TorLiverpool

Tor Krever on ‘Dispensing Global Justice’ at CAICL in Liverpool

Tor Krever gave the first talk in the CAICL cluster speaker series at the University of Liverpool. He outlined the main themes of his New Left Review piece ‘Dispensing Global Justice’. The article considers the origin and evolution of the International Criminal Court, examining the context of the court’s establishment, the motives of the states that set it up and the record of its operations to date. This was followed by a discussion between Tor and Rob Knox, co-director of the CAICL research cluster. The talk and discussion provoked a lively debate among the audience.

New CAICL Research Cluster at the University of Liverpool

A CAICL research cluster, co-directed by Christine Schwöbel-Patel and Rob Knox, has been established at the School of Social Justice, University of Liverpool. The research cluster organises a speaker series, seminars, film screenings and work in progress workshops. Members of the cluster are staff and PhD students at the University of Liverpool who have a research interest in aspects of critical theory and international criminal justice. The cluster organised the following events in Semester 1 of the 2014/2015 academic year: 20 November 2014, 4.30pm: Tor Krever on ‘Dispensing Global Justice’, CAICL speaker series 27 November 2014, 4.30pm : Film screening…

Sarah Nouwen publishes piece on socio-legal research in conflict in LJIL

Sarah Nouwen, Lecturer at the University of Cambridge and Fellow at the Lauterpacht Centre for International Law, has published an article in the Leiden Journal of International Law which reflects on the socio-legal research conducted for her CUP book ‘Complementarity in the Line of Fire: The Catalysing Effect of the International Criminal Court in Uganda and Sudan’. It is, as she states, ‘the story behind another story’. The article (27 Leiden Journal of International Law 227-260, 2014) is key reading for anyone grappling with the challenges of empirical socio-legal research in international criminal law. A link to the article can…

London Workshop on Teaching ICL

On 30-31 May, the LSE hosted a workshop dedicated to teaching ICL with a critical approach. The workshop was co-organised by Christine Schwöbel-Patel (University of Liverpool), Tor Krever (LSE), and Sara Kendall (Leiden University). It was enabled through funding of the European Cooperation in Science and Technology (COST), as part of the COST Action headed by Wouter Werner (VU Amsterdam). The workshop was titled ‘Teaching International Criminal Law: Between Fragmentation and Constitutionalisation’. See for the workshop programme: COST_workshop_programme See for the workshop report: Report_COST_TeachingICL  

Critical Approaches to International Criminal Law. An Introduction is out!

‘Critical Approaches to International Criminal Law. An Introduction’ published!

Drawing on the critical legal tradition, the collection of international scholars gathered in this volume analyse the complicities and limitations of International Criminal Law. This area of law has recently experienced a significant surge in scholarship and public debate; individual criminal accountability is now firmly entrenched in both international law and the international consciousness as a necessary mechanism of responsibility. Critical Approaches to International Criminal Law: An Introduction shifts the debate towards that which has so far been missing from the mainstream discussion: the possible injustices, exclusions, and biases of International Criminal Law. This collection of essays is the first…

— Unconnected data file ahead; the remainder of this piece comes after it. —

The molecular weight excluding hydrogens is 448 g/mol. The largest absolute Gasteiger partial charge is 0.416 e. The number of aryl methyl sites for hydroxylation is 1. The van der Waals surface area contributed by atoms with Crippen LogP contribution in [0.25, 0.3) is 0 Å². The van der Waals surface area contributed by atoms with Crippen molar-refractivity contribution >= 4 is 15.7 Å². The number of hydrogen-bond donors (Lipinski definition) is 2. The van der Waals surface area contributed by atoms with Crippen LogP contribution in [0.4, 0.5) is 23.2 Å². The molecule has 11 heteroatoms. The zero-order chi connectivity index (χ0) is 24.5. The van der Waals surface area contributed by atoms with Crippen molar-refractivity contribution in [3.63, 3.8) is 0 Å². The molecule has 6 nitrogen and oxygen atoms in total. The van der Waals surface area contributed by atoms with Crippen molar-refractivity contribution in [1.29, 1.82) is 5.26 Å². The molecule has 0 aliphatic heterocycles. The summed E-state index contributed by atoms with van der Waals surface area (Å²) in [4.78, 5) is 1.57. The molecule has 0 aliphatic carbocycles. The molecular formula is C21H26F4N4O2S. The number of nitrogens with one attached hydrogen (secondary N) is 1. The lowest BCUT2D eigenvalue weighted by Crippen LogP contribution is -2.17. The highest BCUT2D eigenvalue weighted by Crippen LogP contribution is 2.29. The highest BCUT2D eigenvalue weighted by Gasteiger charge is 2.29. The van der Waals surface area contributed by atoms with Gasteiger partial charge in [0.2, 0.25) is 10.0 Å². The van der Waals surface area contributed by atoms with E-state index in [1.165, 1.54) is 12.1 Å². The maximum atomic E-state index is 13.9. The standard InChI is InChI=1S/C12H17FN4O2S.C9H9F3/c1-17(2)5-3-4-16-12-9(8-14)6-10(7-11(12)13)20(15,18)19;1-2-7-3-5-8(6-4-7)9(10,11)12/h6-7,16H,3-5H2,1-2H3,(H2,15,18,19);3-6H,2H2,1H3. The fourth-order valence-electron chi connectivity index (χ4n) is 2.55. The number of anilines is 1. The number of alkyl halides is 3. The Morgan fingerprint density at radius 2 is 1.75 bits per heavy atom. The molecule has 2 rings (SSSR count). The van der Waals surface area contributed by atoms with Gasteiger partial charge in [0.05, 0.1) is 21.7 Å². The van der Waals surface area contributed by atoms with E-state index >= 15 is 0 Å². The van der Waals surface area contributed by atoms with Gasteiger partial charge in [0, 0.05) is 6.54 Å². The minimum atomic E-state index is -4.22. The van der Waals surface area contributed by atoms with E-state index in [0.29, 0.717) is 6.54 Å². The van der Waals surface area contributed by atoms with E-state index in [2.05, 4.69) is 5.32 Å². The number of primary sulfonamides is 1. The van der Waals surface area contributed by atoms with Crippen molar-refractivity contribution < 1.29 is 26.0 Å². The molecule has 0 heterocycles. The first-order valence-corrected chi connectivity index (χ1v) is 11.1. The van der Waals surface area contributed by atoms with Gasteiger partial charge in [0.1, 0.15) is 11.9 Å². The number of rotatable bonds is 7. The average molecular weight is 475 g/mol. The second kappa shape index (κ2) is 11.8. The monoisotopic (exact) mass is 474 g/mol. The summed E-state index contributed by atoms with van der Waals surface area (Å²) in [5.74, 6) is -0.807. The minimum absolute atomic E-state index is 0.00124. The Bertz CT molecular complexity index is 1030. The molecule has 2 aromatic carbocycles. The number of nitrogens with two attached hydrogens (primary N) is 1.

NLR

Tor Krever on the ICC

In the latest issue of New Left Review (No 85, Jan/Feb 2014) Tor Krever asks whether the ICC is protector of the weak or tool of the strong. He considers the origins and evolution of the Court, examining the context of the court’s establishment, the motives of the states that set it up and the record of its operations to date. Tracing the ICC’s geopolitical tacking through a decade of imperial warfare, he argues that the court’s selective and highly politicized interventions have operated to reproduce one-sided narratives of complex conflicts, demonizing some perpetrators while shielding, and legitimating, imperial powers: less…

Burgis-Kasthala on the Special Tribunal for Lebanon

CAICL network member Michelle Burgis-Kasthala recently published an article in the International Journal of Transitional Justice on the Special Tribunal for Lebanon. In this piece she questions the extent to which this model of International Criminal Justice will serve broader transitional justice goals within Lebanon and beyond. For more information, see http://ijtj.oxfordjournals.org/content/7/3/497.abstract

LRIL

The Sentimental Life of International Law: Celebratory Lecture

Following the recent launch of the London Review of International Law, the journal invites readers to a celebratory lecture by Gerry Simpson.  The public lecture, ‘the sentimental life of international law’, is open to all and will be followed by a drinks reception. Thursday 28 November 2013 6pm in Wolfson Theatre, Lower Ground Floor, New Academic Building, LSE drinks 7pm Eighth Floor, New Academic Building, LSE

CAICL London Workshop, October 2013

London Workshop

This week, CAICL members met for a two-day workshop in London to discuss their work on issues relating to international criminal law and future network activities.  One decision taken at the meeting was to start using this website not only for network-related announcements, but also as a forum for wider discussions.  To that end, a number of members hope to start blogging here, so look out for posts coming soon. The workshop was convened by Paul Clark and hosted by Grietje Baars at City University on 18-19 October 2013.